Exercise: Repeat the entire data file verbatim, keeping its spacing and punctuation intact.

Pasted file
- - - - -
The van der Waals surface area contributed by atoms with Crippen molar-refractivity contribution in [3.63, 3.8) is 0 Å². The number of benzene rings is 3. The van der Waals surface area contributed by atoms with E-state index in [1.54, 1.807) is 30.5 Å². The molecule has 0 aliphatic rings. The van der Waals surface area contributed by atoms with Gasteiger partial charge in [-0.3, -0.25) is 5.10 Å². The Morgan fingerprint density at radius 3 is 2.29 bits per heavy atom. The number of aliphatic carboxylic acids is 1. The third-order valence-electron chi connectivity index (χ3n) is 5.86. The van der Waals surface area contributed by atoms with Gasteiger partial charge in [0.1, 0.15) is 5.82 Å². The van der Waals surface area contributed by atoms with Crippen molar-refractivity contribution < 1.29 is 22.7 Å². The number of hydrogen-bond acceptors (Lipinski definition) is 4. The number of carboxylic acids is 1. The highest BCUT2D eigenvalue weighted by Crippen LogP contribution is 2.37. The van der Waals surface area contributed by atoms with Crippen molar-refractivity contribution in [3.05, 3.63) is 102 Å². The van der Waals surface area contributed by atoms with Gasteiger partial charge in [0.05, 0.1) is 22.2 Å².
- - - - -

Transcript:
The van der Waals surface area contributed by atoms with Crippen molar-refractivity contribution in [3.63, 3.8) is 0 Å². The number of benzene rings is 3. The van der Waals surface area contributed by atoms with E-state index in [1.54, 1.807) is 30.5 Å². The molecule has 0 aliphatic rings. The van der Waals surface area contributed by atoms with Gasteiger partial charge in [-0.3, -0.25) is 5.10 Å². The Morgan fingerprint density at radius 3 is 2.29 bits per heavy atom. The number of aliphatic carboxylic acids is 1. The third-order valence-electron chi connectivity index (χ3n) is 5.86. The van der Waals surface area contributed by atoms with Gasteiger partial charge in [0.1, 0.15) is 5.82 Å². The van der Waals surface area contributed by atoms with Crippen molar-refractivity contribution < 1.29 is 22.7 Å². The number of hydrogen-bond acceptors (Lipinski definition) is 4. The number of carboxylic acids is 1. The highest BCUT2D eigenvalue weighted by Crippen LogP contribution is 2.37. The van der Waals surface area contributed by atoms with Crippen molar-refractivity contribution in [3.05, 3.63) is 102 Å². The van der Waals surface area contributed by atoms with Gasteiger partial charge in [0.05, 0.1) is 22.2 Å².